Want to Get a "Yes" to Your Request?
by: Sam Horn
DO YOU HAVE something you want to propose?
Having a valid case isn’t enough. To get a yes, you must first summon the courage to ask for what you want, need or deserve, and then present your ideas with timing, sensitivity and skill so your listener is motivated to give you the go ahead.
Shelley, an athletic friend who works as a law clerk in a Washington D.C. law firm, spent every noon hour jogging on the paths bordering the Smithsonian. She loved getting outside for the exercise, but didn’t enjoy having to change back into her professional clothes without the benefit of a shower. She approached the partners and proposed that a women’s locker room be installed, similar to the one provided for male employees. They turned her down flat, citing the expense, lack of space, and so on. Shelley called me and said, “Help?!”
THE FIRST THING I did was compliment her on not relinquishing her dream. Then, I recommended she use these Five Principles of Persuasion to make it come true.
1. Walk in with positive expectations. Have you ever approached someone with a suggestion while inside you were thinking, “This is a waste of time. They’ll never approve this.” If you don’t believe your idea stands a chance, how can they? Talk yourself into a state of optimism (“I know this is worthwhile”) so you can go in with the courage of your convictions. As Winston Churchill said, “Before convincing others, we ourselves must be convinced.”
2. Anticipate and voice their objections. Determine why they might turn you down, and then state their arguments first. If you don't preface your points with their objections, they won’t even be listening to you; they’ll be waiting for their turn to talk so they can tell you why your recommendation won’t work. If you predict they’ll protest with, “We don’t have the money for this in our budget,” then guess what the first words out of your mouth better be? “You may be thinking we don’t have the funds available, and if I can have your attention for the next ten minutes, I can show how this will save us this amount of money in the first three weeks of operation.”
3. Number and document each point. The easiest and quickest way to lend legitimacy to points is to number them. Enumerating evidence makes material sound like facts rather than opinion so it carries more weight. Furthermore, listeners can understand and remember what’s being said more easily because of the clear structure. As a professional speaker for more than 20 years, I’ve learned the most powerful way to get a message across is to follow this pattern: make a point, give an example; make a point, give an example. Audiences relate to and remember examples, which give real-life “proof” of the benefits of what you’re proposing.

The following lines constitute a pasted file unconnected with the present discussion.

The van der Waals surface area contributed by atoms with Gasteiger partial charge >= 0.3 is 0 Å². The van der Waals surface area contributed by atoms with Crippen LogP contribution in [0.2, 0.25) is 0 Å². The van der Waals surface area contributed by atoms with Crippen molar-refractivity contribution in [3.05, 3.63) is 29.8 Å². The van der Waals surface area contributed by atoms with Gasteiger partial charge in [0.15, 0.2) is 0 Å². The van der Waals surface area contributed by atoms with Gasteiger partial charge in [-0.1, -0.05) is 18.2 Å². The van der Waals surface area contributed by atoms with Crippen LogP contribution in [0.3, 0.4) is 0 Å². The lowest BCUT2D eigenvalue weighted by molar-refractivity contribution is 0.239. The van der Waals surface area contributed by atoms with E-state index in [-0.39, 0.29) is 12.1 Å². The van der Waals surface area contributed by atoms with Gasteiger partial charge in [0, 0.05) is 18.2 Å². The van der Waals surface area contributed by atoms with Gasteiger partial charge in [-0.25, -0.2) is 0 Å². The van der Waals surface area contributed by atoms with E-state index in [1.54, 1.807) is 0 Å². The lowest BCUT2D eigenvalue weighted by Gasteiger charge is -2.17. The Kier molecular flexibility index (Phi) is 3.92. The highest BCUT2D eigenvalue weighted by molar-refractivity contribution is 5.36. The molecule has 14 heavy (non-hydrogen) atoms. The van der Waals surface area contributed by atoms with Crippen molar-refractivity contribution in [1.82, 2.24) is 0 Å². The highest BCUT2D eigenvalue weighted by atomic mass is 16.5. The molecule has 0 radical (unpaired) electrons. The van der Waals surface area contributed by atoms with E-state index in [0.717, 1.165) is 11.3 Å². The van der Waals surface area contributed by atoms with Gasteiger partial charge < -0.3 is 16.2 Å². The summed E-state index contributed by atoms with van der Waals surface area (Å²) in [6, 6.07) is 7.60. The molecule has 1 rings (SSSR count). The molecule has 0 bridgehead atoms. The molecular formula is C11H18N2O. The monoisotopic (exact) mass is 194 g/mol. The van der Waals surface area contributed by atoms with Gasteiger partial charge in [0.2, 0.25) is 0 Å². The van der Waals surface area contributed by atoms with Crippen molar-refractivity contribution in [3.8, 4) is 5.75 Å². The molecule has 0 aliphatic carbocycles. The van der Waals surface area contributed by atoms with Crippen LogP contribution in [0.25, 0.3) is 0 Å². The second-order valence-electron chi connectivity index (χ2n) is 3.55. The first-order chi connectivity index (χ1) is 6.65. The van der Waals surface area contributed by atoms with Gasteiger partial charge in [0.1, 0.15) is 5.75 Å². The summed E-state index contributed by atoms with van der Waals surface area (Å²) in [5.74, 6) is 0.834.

4. Meet their needs and speak their language. Avoid using the word I, as in “I think a locker room will be welcomed by our employees.” People won’t do things for your reasons; they’ll do them for their own. Ask yourself what’s most important to the person you’re trying to persuade. Money, safety, reputation, status, power? Figure out how your proposal will benefit him or her and then address those advantages.
5. Motivate them to “try on” your ideas. Ralph Waldo Emerson realized, “To know how to suggest is the great art of teaching.” The same is true of persuasion. If you pressure people with logic and try to point out the wisdom of your arguments, they may turn you down simply because they don’t like reasoning forced down their throats. The goal is to Socratically engage them with questions and vivid stories so they get out of the passive, resistive mode and see what you’re saying. As soon as they picture what’s being proposed and mentally answer your questions, they stop crossing their mental arms and start imagining your idea as if it were a done deal.
Now, as Paul Harvey would say . . . “for the rest of the story.”
Shelley succeeded in getting the lockers approved the second time around because she did her homework. She contacted a national fitness association and obtained data regarding the financial advantage of encouraging employees to exercise during their lunch hour. She located other corporations who were glad to talk about the health and workmen’s compensation benefits they’d reaped from installing changing/shower facilities for all staff members. Shelley neutralized the partners’ objections about lack of space by demonstrating the advantage of converting a little-used conference room.
When Shelley called to share her good news, she added a variation of Yogi Berra’s often-quoted line with this quip, “Looks like it’s not over ‘til the FIT lady sings.”
BRAVO! Next time you want something, invest the time to follow these Five Principles of Persuasion, and you can increase the likelihood of getting a green light to your proposal or project.
POP pitch expert and influential speaker, Sam Horn is president of Sam Horn Consulting-Keynotes-Creative (since 1981) Author of "Tongue Fu!" "POP" "ConZentrate," "What's Holding You Back?" "Take The Bully By The Horns," and "Tongue Fu At School!." Sam also is a corporate keynote speaker and presenter at major conferences on how individuals and organizations can communicate more cooperatively. She is also a 12-time Emcee of world-renowned Maui Writers Conference, where she works with authors to get their books out of their heads and into readers' hands.
Visit Sam Horn’s site http://www.SamHorn.com to learn more about what she dynamically does.
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